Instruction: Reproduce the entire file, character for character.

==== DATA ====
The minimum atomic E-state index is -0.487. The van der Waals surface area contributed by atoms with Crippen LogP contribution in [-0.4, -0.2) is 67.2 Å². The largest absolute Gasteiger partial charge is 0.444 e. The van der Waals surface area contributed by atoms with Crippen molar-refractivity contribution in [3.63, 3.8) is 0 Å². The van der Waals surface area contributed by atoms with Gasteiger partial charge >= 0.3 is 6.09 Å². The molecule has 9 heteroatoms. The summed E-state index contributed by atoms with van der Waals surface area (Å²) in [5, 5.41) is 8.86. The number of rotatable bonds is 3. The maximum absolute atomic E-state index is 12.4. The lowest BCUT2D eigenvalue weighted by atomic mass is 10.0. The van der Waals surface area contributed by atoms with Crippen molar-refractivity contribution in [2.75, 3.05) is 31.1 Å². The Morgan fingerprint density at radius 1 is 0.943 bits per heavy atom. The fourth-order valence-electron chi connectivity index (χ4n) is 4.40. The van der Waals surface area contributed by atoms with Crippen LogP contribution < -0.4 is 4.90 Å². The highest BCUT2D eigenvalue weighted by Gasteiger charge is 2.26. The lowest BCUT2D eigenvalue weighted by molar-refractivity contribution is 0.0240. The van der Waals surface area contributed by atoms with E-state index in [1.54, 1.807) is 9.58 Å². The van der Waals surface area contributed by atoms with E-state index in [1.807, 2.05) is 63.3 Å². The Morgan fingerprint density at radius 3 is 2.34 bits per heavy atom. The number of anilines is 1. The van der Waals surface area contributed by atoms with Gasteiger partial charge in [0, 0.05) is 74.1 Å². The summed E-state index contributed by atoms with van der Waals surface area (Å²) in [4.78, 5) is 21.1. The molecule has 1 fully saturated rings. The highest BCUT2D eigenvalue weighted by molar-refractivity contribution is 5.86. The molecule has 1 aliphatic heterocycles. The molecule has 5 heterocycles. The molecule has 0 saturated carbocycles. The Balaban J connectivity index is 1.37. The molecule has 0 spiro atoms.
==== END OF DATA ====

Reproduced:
The minimum atomic E-state index is -0.487. The van der Waals surface area contributed by atoms with Crippen LogP contribution in [-0.4, -0.2) is 67.2 Å². The largest absolute Gasteiger partial charge is 0.444 e. The van der Waals surface area contributed by atoms with Crippen molar-refractivity contribution in [3.63, 3.8) is 0 Å². The van der Waals surface area contributed by atoms with Gasteiger partial charge >= 0.3 is 6.09 Å². The molecule has 9 heteroatoms. The summed E-state index contributed by atoms with van der Waals surface area (Å²) in [5, 5.41) is 8.86. The number of rotatable bonds is 3. The maximum absolute atomic E-state index is 12.4. The lowest BCUT2D eigenvalue weighted by atomic mass is 10.0. The van der Waals surface area contributed by atoms with Crippen molar-refractivity contribution in [2.75, 3.05) is 31.1 Å². The Morgan fingerprint density at radius 1 is 0.943 bits per heavy atom. The fourth-order valence-electron chi connectivity index (χ4n) is 4.40. The van der Waals surface area contributed by atoms with Crippen LogP contribution < -0.4 is 4.90 Å². The highest BCUT2D eigenvalue weighted by Gasteiger charge is 2.26. The lowest BCUT2D eigenvalue weighted by molar-refractivity contribution is 0.0240. The van der Waals surface area contributed by atoms with E-state index in [1.54, 1.807) is 9.58 Å². The van der Waals surface area contributed by atoms with E-state index in [1.807, 2.05) is 63.3 Å². The Morgan fingerprint density at radius 3 is 2.34 bits per heavy atom. The number of anilines is 1. The van der Waals surface area contributed by atoms with Gasteiger partial charge in [0, 0.05) is 74.1 Å². The summed E-state index contributed by atoms with van der Waals surface area (Å²) in [4.78, 5) is 21.1. The molecule has 1 fully saturated rings. The highest BCUT2D eigenvalue weighted by molar-refractivity contribution is 5.86. The molecule has 1 aliphatic heterocycles. The molecule has 5 heterocycles. The molecule has 0 saturated carbocycles. The Balaban J connectivity index is 1.37. The molecule has 0 spiro atoms.